In lieu of an abstract, here is a brief excerpt of the content:

Reviewed by:
  • Der Topos der Juden: Studien zur Geschichte des Antisemitismus im deutschsprachigen Musikschrifttum
  • Hans-Joachim Hinrichsen
Der Topos der Juden: Studien zur Geschichte des Antisemitismus im deutschsprachigen Musikschrifttum, by Annkatrin Dahm. Göttingen: Van-denhoek & Ruprecht, 2007. 388 pp. €69.00.

The study deals with both the origins and the effects of antisemitism in the realm of German musical and musicological thinking and writing, whose devastating consequences became apparent in the Nazi politics of music. Annkatrin Dahm thoroughly examines a vast number of 19th and 20th century German sources—and her careful conclusion proves to be deeply depressing: below the surface of the elaborate Nazi propaganda down to notorious writings such as Richard Wagner's 1850 pamphlet Das Judenthum in der Musik and reaching even deeper back to early 19th century publishing, there is a broad and continuously growing prejudicial mainstream of in fact anti-Jewish (albeit seemingly harmless) clichés and caveats which eventually enabled Goebbels and his staff to convert German public opinion to their politics. Following the subtle definition of important differences between "modern" (racist) and "ancient" (religious) antisemitism, Dahm convincingly shows the linguistic aspects of discrimination. In 19th-century German writing, even when the words are not overtly anti-Jewish, they still can be understood in the way they were intended because both writer and reader subconsciously recognize stereotypes. Reading through this impressive amount of documentation, it soon becomes clear that even seemingly harmless phraseology contributed to general anti-Judaism, preparing the ground for much more explicit utterances. [End Page 166]

Of course, one of the most prominent figures of a study of this nature would expectedly be Richard Wagner. He is, however, given less than 10% of the volume—and rightly so. For seen within a much broader German context, admirably covered by Dahm's investigation, Wagner appears to be only the tip of the iceberg (albeit a most influential one, at least from 1869 on, when he released the second edition of his Judenthum), or, to put it another way, as the first culmination of an already ongoing subliminal development. Before analyzing Wagner's writings, Dahm thoroughly examines the emergence of the clichés of " Tiefe" (depth) and "Wärme" (warmth), both allegedly being substantial features of German music from mid-18th-century writings on, the absence of which could readily serve as an instrument for discrimination against Meyerbeer, Offenbach, or Mendelssohn. This was the fertile ground Wagner could build on. Highly impressive as well, Dahm traces developments, ramifications, and deformations of stereotyping after Wagner (see especially the Mahler and Schoenberg cases) and—of course—devotes the attention to the "Musikschrifttum" of the Third Reich that it deserves. Still, as in the case with Wagner, here the proportions are telling as well: there are 60 pages on the Nazi era, but—rightly—280 pages on its pre-history that is required to tell the whole story of the darkest depths of subliminal stereotypical thinking in German music and musicology. A close look at the aftermath and antisemitic subtexts in post-Nazi musicological writing completes the study, which is—notwithstanding its highly engaged interest—written in an unobtrusive and objective, transparent and extremely readable manner.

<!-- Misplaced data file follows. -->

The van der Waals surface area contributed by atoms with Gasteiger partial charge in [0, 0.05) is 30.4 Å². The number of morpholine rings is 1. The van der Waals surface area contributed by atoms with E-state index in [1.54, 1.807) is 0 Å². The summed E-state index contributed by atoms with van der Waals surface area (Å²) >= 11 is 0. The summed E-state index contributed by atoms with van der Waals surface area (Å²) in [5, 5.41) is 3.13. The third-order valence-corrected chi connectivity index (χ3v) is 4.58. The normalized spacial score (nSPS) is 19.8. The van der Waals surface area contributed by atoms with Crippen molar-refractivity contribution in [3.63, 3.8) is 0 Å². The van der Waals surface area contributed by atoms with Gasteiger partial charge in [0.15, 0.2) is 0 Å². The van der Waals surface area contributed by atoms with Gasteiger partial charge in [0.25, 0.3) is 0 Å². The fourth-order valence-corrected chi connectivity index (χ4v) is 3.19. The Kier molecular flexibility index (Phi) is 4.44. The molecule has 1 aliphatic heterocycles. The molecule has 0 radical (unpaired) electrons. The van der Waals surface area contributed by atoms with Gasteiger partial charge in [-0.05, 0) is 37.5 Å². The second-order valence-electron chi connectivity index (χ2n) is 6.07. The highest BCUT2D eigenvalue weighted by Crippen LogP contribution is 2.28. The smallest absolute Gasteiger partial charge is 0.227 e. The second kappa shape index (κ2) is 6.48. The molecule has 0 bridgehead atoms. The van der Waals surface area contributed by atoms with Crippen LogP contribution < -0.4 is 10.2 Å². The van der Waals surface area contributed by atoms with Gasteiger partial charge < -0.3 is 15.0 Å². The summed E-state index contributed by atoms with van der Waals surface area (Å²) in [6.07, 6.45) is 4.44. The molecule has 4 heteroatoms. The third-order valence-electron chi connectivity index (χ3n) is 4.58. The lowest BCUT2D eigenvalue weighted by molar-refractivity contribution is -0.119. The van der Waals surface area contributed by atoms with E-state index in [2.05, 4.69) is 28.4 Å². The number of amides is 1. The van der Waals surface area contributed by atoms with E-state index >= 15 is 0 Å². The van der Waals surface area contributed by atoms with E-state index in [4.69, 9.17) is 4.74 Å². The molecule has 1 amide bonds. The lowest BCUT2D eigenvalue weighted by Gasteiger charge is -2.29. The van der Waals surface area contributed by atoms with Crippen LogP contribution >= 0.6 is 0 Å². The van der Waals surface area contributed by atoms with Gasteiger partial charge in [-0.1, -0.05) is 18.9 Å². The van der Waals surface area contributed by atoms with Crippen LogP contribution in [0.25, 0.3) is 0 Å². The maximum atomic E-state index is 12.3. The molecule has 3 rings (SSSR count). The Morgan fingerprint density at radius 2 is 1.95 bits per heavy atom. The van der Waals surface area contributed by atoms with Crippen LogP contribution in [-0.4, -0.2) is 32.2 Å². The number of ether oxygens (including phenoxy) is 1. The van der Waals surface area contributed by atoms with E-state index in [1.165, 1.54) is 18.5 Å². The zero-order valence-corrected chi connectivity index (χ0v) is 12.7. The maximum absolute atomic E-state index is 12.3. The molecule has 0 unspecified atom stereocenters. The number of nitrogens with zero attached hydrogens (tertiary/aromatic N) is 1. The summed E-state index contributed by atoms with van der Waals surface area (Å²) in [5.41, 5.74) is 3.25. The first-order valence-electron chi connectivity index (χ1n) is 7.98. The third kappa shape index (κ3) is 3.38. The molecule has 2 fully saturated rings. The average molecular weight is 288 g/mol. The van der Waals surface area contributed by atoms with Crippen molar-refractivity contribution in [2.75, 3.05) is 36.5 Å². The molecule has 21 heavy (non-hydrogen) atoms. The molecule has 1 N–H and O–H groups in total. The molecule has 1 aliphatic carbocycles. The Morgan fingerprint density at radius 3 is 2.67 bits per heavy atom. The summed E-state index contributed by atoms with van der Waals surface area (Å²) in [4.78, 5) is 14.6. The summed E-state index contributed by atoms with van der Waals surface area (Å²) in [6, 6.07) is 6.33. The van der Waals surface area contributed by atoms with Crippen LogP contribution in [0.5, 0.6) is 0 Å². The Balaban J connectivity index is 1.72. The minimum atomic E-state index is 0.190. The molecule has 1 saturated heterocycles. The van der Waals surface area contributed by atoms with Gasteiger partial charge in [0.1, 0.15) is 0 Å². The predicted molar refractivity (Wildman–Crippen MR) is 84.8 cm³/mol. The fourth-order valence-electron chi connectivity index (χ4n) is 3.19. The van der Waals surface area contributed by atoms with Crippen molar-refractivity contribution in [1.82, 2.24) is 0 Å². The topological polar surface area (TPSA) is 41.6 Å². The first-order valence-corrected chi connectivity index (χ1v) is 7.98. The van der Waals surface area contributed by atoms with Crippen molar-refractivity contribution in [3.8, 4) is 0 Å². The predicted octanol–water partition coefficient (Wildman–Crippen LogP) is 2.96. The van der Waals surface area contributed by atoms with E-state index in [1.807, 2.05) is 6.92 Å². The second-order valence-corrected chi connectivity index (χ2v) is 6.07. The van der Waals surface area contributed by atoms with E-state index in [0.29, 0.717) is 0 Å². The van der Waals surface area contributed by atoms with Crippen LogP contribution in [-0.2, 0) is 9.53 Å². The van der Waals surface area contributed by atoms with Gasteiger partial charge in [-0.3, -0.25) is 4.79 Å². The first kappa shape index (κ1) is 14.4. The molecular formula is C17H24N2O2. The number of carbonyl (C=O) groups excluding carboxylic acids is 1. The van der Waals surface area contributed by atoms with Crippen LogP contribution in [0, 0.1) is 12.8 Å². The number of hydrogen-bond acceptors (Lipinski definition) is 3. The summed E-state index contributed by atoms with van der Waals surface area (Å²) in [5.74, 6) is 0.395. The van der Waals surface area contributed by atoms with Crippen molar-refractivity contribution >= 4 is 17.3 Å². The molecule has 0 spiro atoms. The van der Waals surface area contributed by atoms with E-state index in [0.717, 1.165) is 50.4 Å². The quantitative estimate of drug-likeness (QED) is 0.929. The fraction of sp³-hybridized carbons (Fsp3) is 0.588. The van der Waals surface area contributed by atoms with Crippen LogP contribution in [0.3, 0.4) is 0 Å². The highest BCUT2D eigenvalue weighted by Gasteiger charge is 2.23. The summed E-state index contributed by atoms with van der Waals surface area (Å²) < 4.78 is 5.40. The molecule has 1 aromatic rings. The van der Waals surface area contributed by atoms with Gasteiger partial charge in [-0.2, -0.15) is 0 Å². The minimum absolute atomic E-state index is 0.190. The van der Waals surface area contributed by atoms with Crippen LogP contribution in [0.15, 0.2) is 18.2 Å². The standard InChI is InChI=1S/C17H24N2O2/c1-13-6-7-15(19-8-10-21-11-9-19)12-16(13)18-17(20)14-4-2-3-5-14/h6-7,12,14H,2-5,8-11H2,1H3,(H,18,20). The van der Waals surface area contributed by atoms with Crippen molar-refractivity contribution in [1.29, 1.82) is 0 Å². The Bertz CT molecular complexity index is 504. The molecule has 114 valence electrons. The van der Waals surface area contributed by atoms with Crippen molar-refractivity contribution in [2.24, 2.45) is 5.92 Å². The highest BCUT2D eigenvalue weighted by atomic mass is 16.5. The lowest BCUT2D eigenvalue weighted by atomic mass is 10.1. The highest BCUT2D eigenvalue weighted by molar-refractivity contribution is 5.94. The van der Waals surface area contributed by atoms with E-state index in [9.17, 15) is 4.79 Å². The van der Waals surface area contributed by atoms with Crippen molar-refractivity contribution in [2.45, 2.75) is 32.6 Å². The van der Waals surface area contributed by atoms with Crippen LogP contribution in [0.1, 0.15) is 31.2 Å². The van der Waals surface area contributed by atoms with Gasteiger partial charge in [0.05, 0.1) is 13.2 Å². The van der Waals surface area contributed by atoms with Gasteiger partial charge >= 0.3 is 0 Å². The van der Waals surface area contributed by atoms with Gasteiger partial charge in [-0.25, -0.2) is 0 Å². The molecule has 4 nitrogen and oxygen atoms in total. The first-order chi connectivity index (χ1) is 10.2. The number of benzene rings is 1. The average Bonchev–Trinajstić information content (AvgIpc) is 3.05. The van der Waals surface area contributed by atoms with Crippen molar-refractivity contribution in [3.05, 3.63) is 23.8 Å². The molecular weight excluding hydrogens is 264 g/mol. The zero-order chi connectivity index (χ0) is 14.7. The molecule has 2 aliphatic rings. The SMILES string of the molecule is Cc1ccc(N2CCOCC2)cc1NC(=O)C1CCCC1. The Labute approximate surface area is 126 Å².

Based on this splendid study, there remains one important next step to be taken (for which, retrospectively, this study lays the grounds). In a letter to his daughter Daniela Thode, dated October 8th, 1886, the pianist and conductor Hans von Bülow (Richard Wagner's presumably most influential pupil) wrote: "Famose Kerle doch die Franzosen, auch im Antisemitismus unsre Vorgänger, éclaireurs!" (" Terrific guys these French, real enlighteners and our predecessors in behalf of antisemitism as well!") This statement, as remarkable as it is cynical, reveals the deeply ingrained antisemitic roots of German 19th-century intellectualism. Yet, a closer look at their origins within a broader European context would be desirable, especially considering the fact of Wagner's formative stay in Paris in the 1840s. To what extent, one might ask, are Wagner's and Bülow's anti-Jewish claims influenced by early French anti-Judaism (as Bülow himself insinuated), and why, on the other hand, was Wagner's close friend Franz Liszt (having grown up in...

pdf

Additional Information

ISSN
1534-5165
Print ISSN
0882-8539
Pages
pp. 166-168
Launched on MUSE
2010-06-24
Open Access
No
Back To Top

This website uses cookies to ensure you get the best experience on our website. Without cookies your experience may not be seamless.